I am no fun. Throughout my life I have heard this. I have even believed it and felt bad. Being identified as a no-fun person means the activities and interests I enjoy are no fun. Some of those activities and interests included dancing at age six and becoming both dedicated and disciplined from the time I was eight. Neighborhood bicycling, touch football, hide and seek. In the winter, skiing, sledding, backpacking, and snow camping, along with various techniques of fort building depending on the variety of snow. And let us not forget the two months at overnight camp every summer until I was sixteen. These were all fun for me, but in my home and outside there have always been people telling me I am no fun.
Why am I no fun? At this point, I do not care. Why not? Because I am and have been having fun. My fun is different from that of the people who say I am no fun. These people play in a completely different arena than the one in which I have always played. Do not get me wrong. I tried their fun. It was not me; it was not fun for me.
Determined to find out whether I could not play like others or their activities were not for me, I plunged in. College gave me great opportunities to check out this other fun. I pledged a sorority and became president of my pledge class. Parties, games in mud—they were fine. I was fine participating, but when I was to participate with the voting on the new pledge class, for me the fun stopped. “Nice but not necessary” still rings in my ears. Having been called “not fun” in the past did not give me permission to return the favor. I quit.
My time in college was before Title IX. In high school, I lettered in every sport available; college left me with no options. So I decided to go out for cheerleading. Not only was I a Washington University cheerleader; I became a cheerleader for the St. Louis Cardinals football team. Everyone said, “This is fun”. I did it. Until, at a convention for Proctor and Gamble, we did a routine and then handed out Cardinals jackets. That was when the all-male convention started in with “I’d rather have the girl than the jacket”. I felt like a piece of meat. No fun. I quit.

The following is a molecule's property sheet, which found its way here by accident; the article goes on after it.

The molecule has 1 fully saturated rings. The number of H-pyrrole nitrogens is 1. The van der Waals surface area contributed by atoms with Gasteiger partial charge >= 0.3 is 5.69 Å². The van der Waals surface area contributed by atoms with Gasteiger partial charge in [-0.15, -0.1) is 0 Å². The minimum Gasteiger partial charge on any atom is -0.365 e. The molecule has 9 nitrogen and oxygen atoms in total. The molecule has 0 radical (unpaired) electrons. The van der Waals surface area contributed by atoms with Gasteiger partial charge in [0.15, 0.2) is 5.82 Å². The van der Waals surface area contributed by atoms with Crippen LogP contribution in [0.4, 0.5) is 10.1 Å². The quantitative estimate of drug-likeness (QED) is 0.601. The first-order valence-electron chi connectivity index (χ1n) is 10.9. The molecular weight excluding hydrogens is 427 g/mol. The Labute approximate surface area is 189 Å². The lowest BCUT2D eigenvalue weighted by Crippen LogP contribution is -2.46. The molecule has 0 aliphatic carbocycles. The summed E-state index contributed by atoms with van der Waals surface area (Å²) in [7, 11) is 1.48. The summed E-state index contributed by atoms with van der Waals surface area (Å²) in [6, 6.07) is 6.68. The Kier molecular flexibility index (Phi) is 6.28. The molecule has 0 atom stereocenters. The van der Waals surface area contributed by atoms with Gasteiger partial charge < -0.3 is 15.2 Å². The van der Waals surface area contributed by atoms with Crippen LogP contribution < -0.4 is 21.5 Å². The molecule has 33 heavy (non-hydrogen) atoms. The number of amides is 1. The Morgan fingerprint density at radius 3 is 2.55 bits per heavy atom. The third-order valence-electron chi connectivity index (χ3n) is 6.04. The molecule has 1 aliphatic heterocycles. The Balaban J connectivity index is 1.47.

In the ashram, I thought everyone wanted what I wanted: Muktananda, the bliss of freedom. I was so wrong. Working toward what Baba had was hard, not fun. Baba knew people were in the ashram for nothing but a lifestyle, not what was really offered. He would call me naïve for thinking people wanted the Self. People were caught up in the world and wanted only to enhance their sense experience. My thought was, why stay here for that? Go somewhere else for that kind of fun. But for those people, rebellion against the ashram was fun in itself. I was no fun because Baba would send me to find these people and they would not be happy to see me; they felt compelled to tell me, “You are no fun”. Baba always knew I was “no fun”, so he always put me in juxtaposition with the pleasure seekers. Baba was working for me to get okay with not being any fun. But Baba and I had a lot of fun together. I loved Baba’s fun.
It has taken a long time, but I now understand what Baba was trying so hard for me to get. I am no fun to self-indulgent pleasure seekers. I rain on their parades. And they enjoy telling me how much I am no fun. A year ago I wanted everyone to accept the hate inside them—accept that hate and then work to dissolve it away. There were people who thought, “No, I will not accept that I have hate, the hate that I know I have. No, it is too much fun indulging emotions and feeling victimized”. Once more, I was considered no fun.
So here I am, 66 years into “no fun”, and it is okay. I am still the same kind of “no fun” for the same kind of people. My fun is loving Love and learning Love. My fun is cleaning up anything that keeps me from Love. I have to do it God’s way. I will never be fun for the self-indulgent pleasure seeker. I am too busy having my kind of fun to care.
Love is so much more fun. The play that emerges from Love is joyous and shares itself with everyone. The fun that I am not is heedless indulgence in money, sex, food, power, or substances. That is temporary, and the fear of loss is always there. Addiction is the dedication of the pleasure seeker. These pleasures have to be generated externally. Me? I am lazy; I would rather let the Self generate Its play, and I will just quietly function, swimming and dissolving in God and Guru’s grace.
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